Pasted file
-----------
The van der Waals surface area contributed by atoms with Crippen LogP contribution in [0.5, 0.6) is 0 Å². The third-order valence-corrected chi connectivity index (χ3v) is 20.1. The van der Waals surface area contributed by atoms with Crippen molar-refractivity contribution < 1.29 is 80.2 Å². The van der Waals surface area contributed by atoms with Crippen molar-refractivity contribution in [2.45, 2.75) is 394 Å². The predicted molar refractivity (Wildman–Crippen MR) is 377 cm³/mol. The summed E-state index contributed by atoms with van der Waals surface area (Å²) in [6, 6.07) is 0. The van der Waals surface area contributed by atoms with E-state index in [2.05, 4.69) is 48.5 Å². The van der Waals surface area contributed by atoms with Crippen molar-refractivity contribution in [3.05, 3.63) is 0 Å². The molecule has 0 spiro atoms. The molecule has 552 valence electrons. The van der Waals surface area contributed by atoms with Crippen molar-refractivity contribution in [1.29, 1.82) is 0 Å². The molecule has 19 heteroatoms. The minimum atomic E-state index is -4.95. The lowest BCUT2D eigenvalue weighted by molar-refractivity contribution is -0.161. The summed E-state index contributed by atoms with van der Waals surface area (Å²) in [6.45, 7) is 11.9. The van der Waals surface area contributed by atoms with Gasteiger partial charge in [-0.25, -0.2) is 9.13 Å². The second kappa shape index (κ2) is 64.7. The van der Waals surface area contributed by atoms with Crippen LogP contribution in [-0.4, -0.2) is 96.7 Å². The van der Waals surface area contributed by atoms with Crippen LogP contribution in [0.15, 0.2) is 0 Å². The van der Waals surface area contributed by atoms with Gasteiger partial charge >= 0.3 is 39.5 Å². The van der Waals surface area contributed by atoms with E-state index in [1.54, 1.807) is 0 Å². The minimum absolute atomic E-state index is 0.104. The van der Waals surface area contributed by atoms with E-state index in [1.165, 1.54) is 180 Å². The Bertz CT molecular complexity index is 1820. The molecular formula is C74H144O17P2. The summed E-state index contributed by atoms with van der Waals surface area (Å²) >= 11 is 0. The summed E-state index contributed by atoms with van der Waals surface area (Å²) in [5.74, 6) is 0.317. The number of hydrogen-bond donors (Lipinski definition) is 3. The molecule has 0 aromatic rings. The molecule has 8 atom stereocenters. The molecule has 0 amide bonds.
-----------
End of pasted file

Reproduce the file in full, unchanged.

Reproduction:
The van der Waals surface area contributed by atoms with Crippen LogP contribution in [0.5, 0.6) is 0 Å². The third-order valence-corrected chi connectivity index (χ3v) is 20.1. The van der Waals surface area contributed by atoms with Crippen molar-refractivity contribution < 1.29 is 80.2 Å². The van der Waals surface area contributed by atoms with Crippen molar-refractivity contribution in [2.45, 2.75) is 394 Å². The predicted molar refractivity (Wildman–Crippen MR) is 377 cm³/mol. The summed E-state index contributed by atoms with van der Waals surface area (Å²) in [6, 6.07) is 0. The van der Waals surface area contributed by atoms with E-state index in [2.05, 4.69) is 48.5 Å². The van der Waals surface area contributed by atoms with Crippen molar-refractivity contribution in [3.05, 3.63) is 0 Å². The molecule has 0 spiro atoms. The molecule has 552 valence electrons. The van der Waals surface area contributed by atoms with Crippen molar-refractivity contribution in [1.29, 1.82) is 0 Å². The molecule has 19 heteroatoms. The minimum atomic E-state index is -4.95. The lowest BCUT2D eigenvalue weighted by molar-refractivity contribution is -0.161. The summed E-state index contributed by atoms with van der Waals surface area (Å²) in [6.45, 7) is 11.9. The van der Waals surface area contributed by atoms with Gasteiger partial charge in [-0.25, -0.2) is 9.13 Å². The second kappa shape index (κ2) is 64.7. The van der Waals surface area contributed by atoms with Crippen LogP contribution in [-0.4, -0.2) is 96.7 Å². The van der Waals surface area contributed by atoms with Crippen LogP contribution in [0.15, 0.2) is 0 Å². The van der Waals surface area contributed by atoms with Gasteiger partial charge >= 0.3 is 39.5 Å². The van der Waals surface area contributed by atoms with E-state index in [1.54, 1.807) is 0 Å². The minimum absolute atomic E-state index is 0.104. The van der Waals surface area contributed by atoms with E-state index in [1.165, 1.54) is 180 Å². The Bertz CT molecular complexity index is 1820. The molecular formula is C74H144O17P2. The summed E-state index contributed by atoms with van der Waals surface area (Å²) >= 11 is 0. The summed E-state index contributed by atoms with van der Waals surface area (Å²) in [5.74, 6) is 0.317. The number of hydrogen-bond donors (Lipinski definition) is 3. The molecule has 0 aromatic rings. The molecule has 8 atom stereocenters. The molecule has 0 amide bonds.